Fire stations

The service divides its area into three geographical zones. All fire stations, apart from three which are noted below, are wholetime-crewed:[10]

North

  • Byker
  • Gosforth
  • Newcastle Central
  • Tynemouth
  • Wallsend
  • West Denton

East

  • Birtley (day crewed, close call)
  • Chopwell (retained)
  • Gateshead
  • Swalwell
  • Washington

West

  • Farringdon
  • Hebburn
  • Marley Park
  • Rainton Bridge (day crewed, close call)
  • South Shields
  • Sunderland

See also

References

  1. ^ "About Tyne and Wear Fire and Rescue Service". Tyne and Wear Fire and Rescue Service. Retrieved 11 March 2012.
  2. ^ "Tyne and Wear Fire and Rescue Authority". Tyne and Wear Fire and Rescue Service. Retrieved 11 March 2012.
  3. ^ "New Chief Fire Officer for Tyne and Wear". Tyne and Wear Fire and Rescue Service. Retrieved 4 April 2017.
  4. ^ "Division within HO: Fire Service Department". The National Archives (United Kingdom). Retrieved 19 March 2012.
  5. ^ a b c "History of Tyne and Wear Fire and Rescue Service". Tyne and Wear Fire and Rescue Service. Retrieved 19 March 2012.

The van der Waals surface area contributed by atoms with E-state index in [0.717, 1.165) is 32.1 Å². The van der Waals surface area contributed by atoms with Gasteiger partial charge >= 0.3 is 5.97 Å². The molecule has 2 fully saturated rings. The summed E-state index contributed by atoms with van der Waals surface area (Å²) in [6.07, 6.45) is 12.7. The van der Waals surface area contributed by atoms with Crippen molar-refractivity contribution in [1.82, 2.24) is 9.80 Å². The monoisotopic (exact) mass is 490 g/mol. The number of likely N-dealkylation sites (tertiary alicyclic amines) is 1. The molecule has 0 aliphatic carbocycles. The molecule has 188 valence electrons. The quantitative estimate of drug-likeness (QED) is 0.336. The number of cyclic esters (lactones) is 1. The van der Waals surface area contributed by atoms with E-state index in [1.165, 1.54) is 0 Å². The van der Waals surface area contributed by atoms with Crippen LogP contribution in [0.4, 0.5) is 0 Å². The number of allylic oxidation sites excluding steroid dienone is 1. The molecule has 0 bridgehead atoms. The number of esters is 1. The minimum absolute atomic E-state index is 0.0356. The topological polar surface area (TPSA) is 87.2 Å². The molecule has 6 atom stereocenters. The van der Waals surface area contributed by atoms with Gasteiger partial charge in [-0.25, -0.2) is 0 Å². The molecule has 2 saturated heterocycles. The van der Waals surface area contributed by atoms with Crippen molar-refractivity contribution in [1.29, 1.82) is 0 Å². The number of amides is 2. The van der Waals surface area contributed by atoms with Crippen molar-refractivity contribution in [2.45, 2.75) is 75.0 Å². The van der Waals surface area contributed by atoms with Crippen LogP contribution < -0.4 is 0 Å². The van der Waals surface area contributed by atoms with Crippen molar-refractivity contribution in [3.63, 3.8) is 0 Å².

6. ^ "Timeline: 1248 to 1967". Tyne and Wear Fire and Rescue Service. Retrieved 19 March 2012.[dead link]
  7. ^ "Our Fire and Rescue Service" (PDF). Office of the Deputy Prime Minister. Archived from the original (PDF) on 9 December 2008. Retrieved 19 March 2012.
  8. ^ "Community Fire Stations". Tyne and Wear Fire and Rescue Service. Retrieved 19 March 2012.
  9. ^ Wheeler, Katy (1 August 2011). "Site of new Sunderland fire station revealed as Fulwell base prepares to close". Sunderland Echo. Retrieved 19 March 2012.
  10. ^ "Estates and Facilities Department - Asset Plan 2018-2023" (PDF). Tyne and Wear Fire and Rescue Service. June 2018. Retrieved 22 March 2021.

External links

This page was last edited on 19 April 2021, at 11:44